This, of course, would explain how come some people consistently make dumb investing decisions but it isn’t quite enough to explain why they actually behave this way. Some of us, obviously, are driven by our emotions more than others and may get ourselves overly excited by some go-go stock that we’ve just spotted. However, what seems likely is that we're getting ourselves emotionally confused by the concept of time.

When faced by our potentially deadly snake time is absolutely critical. Engaging our rapid reaction processes is essential and the brain’s complex mix of chemical and electrical processing is engaged to this end. Unfortunately if we get ourselves excited and then convince ourselves that time is of the essence we can also induce the same reactions in less critical situations.

The problem for anyone trying to trade in these kinds of tight timescales is that the brain doesn’t have a good way of making error-proof decisions. You can’t engage the right bits of neural processing at that speed and so mistakes – lots of mistakes – are inevitable. The alternative, slower but harder, conscious decision making processes are obviously the better ones to use for investing.

And, Breathe ...

This, of course, is just another piece of a behavioural jigsaw that points to the types of errors we’re inclined to make, one that can be loosely described as the new science of neuroeconomics. Generally putting ourselves under time pressure to make investing decisions is bound to result in a high number of errors because it means, by definition, that the only thing we’re not doing is thinking. In fact using ancient, automated processes to handle modern, difficult decision making is probably one of the common factors underpinning many of the irrational behaviours of investors.

To be positive, however, these are errors we can learn to overcome. It isn’t that hard to learn that investing decisions shouldn’t be made in a hurry. Of course, this means that occasionally we’ll miss that exceptionally hot stock available for a bargain price for a few moments but mainly it’ll lead to us not investing in a bunch of dog-eared dead-ends that cause us nothing but losses. In stocks it’s avoiding the big mistakes that usually matters most.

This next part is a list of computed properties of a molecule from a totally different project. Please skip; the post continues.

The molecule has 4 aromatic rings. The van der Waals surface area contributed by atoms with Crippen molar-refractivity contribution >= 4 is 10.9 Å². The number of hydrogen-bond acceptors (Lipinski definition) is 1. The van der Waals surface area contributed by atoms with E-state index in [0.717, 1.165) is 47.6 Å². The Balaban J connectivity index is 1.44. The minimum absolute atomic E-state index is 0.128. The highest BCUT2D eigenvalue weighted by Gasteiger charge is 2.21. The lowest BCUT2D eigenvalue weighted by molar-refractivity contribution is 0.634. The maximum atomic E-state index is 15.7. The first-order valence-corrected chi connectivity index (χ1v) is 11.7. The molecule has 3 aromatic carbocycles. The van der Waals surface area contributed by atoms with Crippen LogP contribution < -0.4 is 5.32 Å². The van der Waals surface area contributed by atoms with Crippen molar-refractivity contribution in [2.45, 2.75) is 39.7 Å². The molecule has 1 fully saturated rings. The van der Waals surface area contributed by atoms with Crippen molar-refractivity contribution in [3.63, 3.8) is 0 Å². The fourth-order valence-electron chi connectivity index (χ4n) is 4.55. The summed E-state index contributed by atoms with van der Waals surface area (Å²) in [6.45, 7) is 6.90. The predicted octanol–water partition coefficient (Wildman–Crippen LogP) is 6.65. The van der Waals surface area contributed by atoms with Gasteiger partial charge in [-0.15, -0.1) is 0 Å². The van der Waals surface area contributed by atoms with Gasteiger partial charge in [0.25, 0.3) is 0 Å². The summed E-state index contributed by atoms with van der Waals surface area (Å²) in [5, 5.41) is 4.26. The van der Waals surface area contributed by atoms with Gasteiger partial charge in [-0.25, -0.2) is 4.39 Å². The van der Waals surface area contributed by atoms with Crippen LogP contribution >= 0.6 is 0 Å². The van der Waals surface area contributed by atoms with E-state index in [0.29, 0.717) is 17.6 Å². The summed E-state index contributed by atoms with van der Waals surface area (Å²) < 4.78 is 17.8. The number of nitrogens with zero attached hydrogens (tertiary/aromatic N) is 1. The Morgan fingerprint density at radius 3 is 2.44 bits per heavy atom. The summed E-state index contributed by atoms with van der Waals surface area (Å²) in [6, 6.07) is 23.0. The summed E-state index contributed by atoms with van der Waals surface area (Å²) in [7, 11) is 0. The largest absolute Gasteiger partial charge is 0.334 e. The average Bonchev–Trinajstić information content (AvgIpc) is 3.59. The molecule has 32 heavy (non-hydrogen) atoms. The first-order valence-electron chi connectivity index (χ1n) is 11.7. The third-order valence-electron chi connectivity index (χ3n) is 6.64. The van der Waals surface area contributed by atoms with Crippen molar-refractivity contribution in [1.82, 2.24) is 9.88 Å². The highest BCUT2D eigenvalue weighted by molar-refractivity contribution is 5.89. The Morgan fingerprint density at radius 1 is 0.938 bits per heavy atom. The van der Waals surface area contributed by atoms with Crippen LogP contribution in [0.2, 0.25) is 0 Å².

Your Money and Your Brain: How the New Science of Neuroeconomics Can Help Make You RichThe Feeling of What Happens: Body and Emotion in the Making of ConsciousnessThe Tell-Tale Brain: A Neuroscientist's Quest for What Makes Us Human

Related Articles: Ambiguity Aversion: Investing Under Conditions of Uncertainty, Get An Emotional Margin of Safety, What's Your Financial IQ?

3 comments:

  1. I believe that the key is having confidence in your decisions. The market does a lot to shake you up. If you have inner confidence, you can weather the storm, If not, you cannot.

    I don't believe that it is possible for an investor following a Buy-and-Hold strategy to develop inner confidence (many Buy-and-Holders evidence bravado, but that is not at all the same thing). The problem is the core assumption of Buy-and-Hold that price does not matter (if price mattered, you obviously would go with different stock allocations at different prices). We all buy thousands of products and services and learn from those purchases that price always matters. So this "idea" that when buying stocks price does not matter just doesn't stick.

    Rob

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  2. I mountain bike, and see lots of snakes and snake-like roots. The amazing thing is how seeing a real snake turns on the snake-detector. Then every root is a snake for a day or two.

    On this relative to risks, I always thought it was funny that I'd ride alone in mountain lion territory, while maintaining a bond and CD heavy portfolio. I'd rather be eaten than poor?